Snow is a fascinating high-temperature material and relevant for applications in glaciology, hydrology, atmospheric sciences, polar climatology, remote sensing and natural hazards. This course introduces key concepts and underlying physical principles of snow, ranging from individual crystals to polar ice sheets.
The course aims at a cross-disciplinary overview about the phenomenology of relevant processes in the snow cover, traditional and advanced experimental methods for snow measurements and theoretical foundations with key equations required for snow modeling. Tutorials and short presentations will also consider the bigger picture of snow physics with respect to climatology, hydrology and earth science.
The lectures will treat snow formation, crystal growth, snow microstructure, metamorphism, ice physics, snow mechanics, heat and mass transport in the snowcover, surface energy balance, snow models, wind transport, snow chemistry, electromagnetic properties, experimental techniques.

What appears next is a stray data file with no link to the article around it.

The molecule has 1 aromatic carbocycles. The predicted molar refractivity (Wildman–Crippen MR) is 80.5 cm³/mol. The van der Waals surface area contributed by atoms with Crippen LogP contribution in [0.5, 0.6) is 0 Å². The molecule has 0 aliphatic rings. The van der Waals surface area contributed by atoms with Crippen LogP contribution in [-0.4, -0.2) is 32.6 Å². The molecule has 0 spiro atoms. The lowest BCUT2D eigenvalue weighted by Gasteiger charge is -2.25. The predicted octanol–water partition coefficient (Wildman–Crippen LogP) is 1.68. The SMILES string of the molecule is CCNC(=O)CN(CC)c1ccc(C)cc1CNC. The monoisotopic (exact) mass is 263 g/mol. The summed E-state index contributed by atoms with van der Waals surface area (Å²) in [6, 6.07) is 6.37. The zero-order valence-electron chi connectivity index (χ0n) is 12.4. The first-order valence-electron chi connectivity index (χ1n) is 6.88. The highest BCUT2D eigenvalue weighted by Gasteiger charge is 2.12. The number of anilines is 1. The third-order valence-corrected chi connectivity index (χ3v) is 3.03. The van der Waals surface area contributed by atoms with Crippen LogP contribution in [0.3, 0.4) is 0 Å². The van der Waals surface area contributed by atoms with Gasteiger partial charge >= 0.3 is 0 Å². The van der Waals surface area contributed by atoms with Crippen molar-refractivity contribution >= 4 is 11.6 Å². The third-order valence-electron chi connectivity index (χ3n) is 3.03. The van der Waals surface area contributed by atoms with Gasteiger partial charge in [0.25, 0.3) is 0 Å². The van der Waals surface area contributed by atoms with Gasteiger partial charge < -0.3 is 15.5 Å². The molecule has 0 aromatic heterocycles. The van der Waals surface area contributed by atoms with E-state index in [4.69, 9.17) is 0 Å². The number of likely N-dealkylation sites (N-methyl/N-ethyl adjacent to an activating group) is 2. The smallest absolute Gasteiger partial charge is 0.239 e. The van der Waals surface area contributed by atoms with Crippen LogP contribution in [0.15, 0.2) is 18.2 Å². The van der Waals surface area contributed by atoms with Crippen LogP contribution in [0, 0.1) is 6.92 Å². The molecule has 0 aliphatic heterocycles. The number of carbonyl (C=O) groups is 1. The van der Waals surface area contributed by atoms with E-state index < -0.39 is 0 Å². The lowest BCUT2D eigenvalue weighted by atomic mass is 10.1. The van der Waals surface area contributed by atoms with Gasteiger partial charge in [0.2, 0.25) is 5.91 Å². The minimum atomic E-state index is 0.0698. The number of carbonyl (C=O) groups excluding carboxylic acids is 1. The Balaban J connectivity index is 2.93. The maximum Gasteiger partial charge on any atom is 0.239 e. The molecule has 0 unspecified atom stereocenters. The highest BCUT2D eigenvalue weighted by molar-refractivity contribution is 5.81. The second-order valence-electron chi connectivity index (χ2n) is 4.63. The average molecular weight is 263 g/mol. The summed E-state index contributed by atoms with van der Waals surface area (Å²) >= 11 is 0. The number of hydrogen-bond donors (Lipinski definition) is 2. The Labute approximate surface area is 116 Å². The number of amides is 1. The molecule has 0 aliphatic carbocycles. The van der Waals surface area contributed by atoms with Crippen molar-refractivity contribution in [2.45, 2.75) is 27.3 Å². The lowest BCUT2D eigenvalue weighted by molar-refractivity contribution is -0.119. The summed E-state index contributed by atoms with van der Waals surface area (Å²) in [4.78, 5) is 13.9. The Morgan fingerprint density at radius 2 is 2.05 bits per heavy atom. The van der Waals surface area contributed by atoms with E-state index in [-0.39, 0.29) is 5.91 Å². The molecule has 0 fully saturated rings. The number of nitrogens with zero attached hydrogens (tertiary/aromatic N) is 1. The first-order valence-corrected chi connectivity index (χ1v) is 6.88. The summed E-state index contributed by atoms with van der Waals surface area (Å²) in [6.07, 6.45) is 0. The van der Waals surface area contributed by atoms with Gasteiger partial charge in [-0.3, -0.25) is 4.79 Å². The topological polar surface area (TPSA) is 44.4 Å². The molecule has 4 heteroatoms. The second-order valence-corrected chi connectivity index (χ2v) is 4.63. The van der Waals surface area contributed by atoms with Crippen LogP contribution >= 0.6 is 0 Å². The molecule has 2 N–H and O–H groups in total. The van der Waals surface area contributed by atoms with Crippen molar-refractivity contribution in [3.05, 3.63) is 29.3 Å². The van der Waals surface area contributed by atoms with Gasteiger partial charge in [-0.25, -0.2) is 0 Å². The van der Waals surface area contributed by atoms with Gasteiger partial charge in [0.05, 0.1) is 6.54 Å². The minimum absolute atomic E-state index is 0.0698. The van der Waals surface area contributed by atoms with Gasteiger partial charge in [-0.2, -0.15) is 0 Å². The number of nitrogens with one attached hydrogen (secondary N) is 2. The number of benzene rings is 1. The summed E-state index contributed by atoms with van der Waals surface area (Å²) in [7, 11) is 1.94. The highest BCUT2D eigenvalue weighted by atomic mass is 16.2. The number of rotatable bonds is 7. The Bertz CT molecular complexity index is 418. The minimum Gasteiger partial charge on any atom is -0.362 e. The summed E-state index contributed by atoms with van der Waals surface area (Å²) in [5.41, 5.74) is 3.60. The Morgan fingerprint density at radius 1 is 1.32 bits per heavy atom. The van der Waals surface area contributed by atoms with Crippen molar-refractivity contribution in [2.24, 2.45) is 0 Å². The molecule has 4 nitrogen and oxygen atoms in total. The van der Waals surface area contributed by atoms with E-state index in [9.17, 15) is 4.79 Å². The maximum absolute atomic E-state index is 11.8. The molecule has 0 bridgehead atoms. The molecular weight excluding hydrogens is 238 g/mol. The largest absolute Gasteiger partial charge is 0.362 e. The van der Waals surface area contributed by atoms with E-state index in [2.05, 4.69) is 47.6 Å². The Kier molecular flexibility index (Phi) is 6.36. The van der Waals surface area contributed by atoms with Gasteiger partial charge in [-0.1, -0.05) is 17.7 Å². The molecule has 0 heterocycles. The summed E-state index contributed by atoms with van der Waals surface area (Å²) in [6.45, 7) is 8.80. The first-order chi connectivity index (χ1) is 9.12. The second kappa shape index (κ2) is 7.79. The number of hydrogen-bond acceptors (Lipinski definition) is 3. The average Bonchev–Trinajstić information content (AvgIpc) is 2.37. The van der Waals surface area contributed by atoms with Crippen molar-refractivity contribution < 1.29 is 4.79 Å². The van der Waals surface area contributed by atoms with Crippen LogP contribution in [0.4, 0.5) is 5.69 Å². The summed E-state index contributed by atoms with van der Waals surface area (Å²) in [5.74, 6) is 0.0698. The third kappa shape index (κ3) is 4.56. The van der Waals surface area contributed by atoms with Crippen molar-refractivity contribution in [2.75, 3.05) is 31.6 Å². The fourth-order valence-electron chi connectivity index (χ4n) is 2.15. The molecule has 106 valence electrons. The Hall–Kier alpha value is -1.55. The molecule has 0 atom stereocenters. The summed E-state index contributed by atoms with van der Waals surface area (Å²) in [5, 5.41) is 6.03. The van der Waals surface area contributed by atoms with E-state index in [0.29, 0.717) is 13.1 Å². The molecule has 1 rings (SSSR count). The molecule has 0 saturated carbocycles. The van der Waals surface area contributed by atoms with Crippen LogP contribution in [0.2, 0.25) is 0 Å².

The tutorials include a demonstration/exercise part and a presentation part. The demonstration/exercise part consolidates key subjects of the lecture by means of small data sets, mathematical toy models, order of magnitude estimates, image analysis and visualization, small simulation examples, etc. The presentation part comprises short presentations (about 15 min) based on selected papers in the subject.
First practical experience with modern methods measuring snow properties can be acquired in a field excursion.
Lecture notes and selected publications.
Prerequisites / Notice
We offer a field excursion to Davos on Saturday, March 23, 2019, in Davos. We will demonstrate traditional and modern field-techniques (snow profile, Near-infrared photography, SnowMicroPen) and you will have the chance to use the instruments yourself. The excursion includes a visit of the SLF cold laboratories with the micro-tomography setup and the snowmaker.
Performance assessment information (valid until the course unit is held again)